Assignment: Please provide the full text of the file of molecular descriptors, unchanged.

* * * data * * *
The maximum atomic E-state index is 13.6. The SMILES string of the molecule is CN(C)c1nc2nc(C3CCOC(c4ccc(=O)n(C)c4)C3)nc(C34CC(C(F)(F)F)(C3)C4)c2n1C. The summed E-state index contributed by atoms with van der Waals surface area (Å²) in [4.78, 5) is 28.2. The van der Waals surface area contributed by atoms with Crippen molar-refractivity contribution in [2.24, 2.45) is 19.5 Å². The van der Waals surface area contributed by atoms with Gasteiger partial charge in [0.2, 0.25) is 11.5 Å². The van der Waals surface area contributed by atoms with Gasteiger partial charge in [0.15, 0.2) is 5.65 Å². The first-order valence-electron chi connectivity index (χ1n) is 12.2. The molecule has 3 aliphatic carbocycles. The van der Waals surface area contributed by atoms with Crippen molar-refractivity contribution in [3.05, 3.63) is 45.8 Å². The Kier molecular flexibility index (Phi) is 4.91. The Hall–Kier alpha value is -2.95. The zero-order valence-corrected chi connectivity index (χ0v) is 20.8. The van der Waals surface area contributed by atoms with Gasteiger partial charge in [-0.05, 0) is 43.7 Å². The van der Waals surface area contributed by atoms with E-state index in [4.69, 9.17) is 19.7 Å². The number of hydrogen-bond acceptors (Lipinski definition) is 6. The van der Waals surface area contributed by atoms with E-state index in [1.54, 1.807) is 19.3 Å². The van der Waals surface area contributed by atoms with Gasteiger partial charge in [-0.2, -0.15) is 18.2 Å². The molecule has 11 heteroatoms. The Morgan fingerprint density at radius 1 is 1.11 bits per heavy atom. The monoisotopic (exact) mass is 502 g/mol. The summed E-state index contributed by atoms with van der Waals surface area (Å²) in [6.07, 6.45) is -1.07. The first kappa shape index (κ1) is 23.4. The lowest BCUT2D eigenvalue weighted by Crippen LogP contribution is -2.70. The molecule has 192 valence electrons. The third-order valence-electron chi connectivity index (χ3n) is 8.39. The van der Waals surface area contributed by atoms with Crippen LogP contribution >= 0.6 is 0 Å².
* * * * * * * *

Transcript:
The maximum atomic E-state index is 13.6. The SMILES string of the molecule is CN(C)c1nc2nc(C3CCOC(c4ccc(=O)n(C)c4)C3)nc(C34CC(C(F)(F)F)(C3)C4)c2n1C. The summed E-state index contributed by atoms with van der Waals surface area (Å²) in [4.78, 5) is 28.2. The van der Waals surface area contributed by atoms with Crippen molar-refractivity contribution in [2.24, 2.45) is 19.5 Å². The van der Waals surface area contributed by atoms with Gasteiger partial charge in [0.2, 0.25) is 11.5 Å². The van der Waals surface area contributed by atoms with Gasteiger partial charge in [0.15, 0.2) is 5.65 Å². The first-order valence-electron chi connectivity index (χ1n) is 12.2. The molecule has 3 aliphatic carbocycles. The van der Waals surface area contributed by atoms with Crippen molar-refractivity contribution in [3.05, 3.63) is 45.8 Å². The Kier molecular flexibility index (Phi) is 4.91. The Hall–Kier alpha value is -2.95. The zero-order valence-corrected chi connectivity index (χ0v) is 20.8. The van der Waals surface area contributed by atoms with Gasteiger partial charge in [-0.05, 0) is 43.7 Å². The van der Waals surface area contributed by atoms with E-state index in [4.69, 9.17) is 19.7 Å². The number of hydrogen-bond acceptors (Lipinski definition) is 6. The van der Waals surface area contributed by atoms with E-state index in [1.54, 1.807) is 19.3 Å². The van der Waals surface area contributed by atoms with Gasteiger partial charge in [-0.2, -0.15) is 18.2 Å². The molecule has 11 heteroatoms. The Morgan fingerprint density at radius 1 is 1.11 bits per heavy atom. The monoisotopic (exact) mass is 502 g/mol. The summed E-state index contributed by atoms with van der Waals surface area (Å²) in [6.07, 6.45) is -1.07. The first kappa shape index (κ1) is 23.4. The lowest BCUT2D eigenvalue weighted by Crippen LogP contribution is -2.70. The molecule has 192 valence electrons. The third-order valence-electron chi connectivity index (χ3n) is 8.39. The van der Waals surface area contributed by atoms with Crippen LogP contribution >= 0.6 is 0 Å².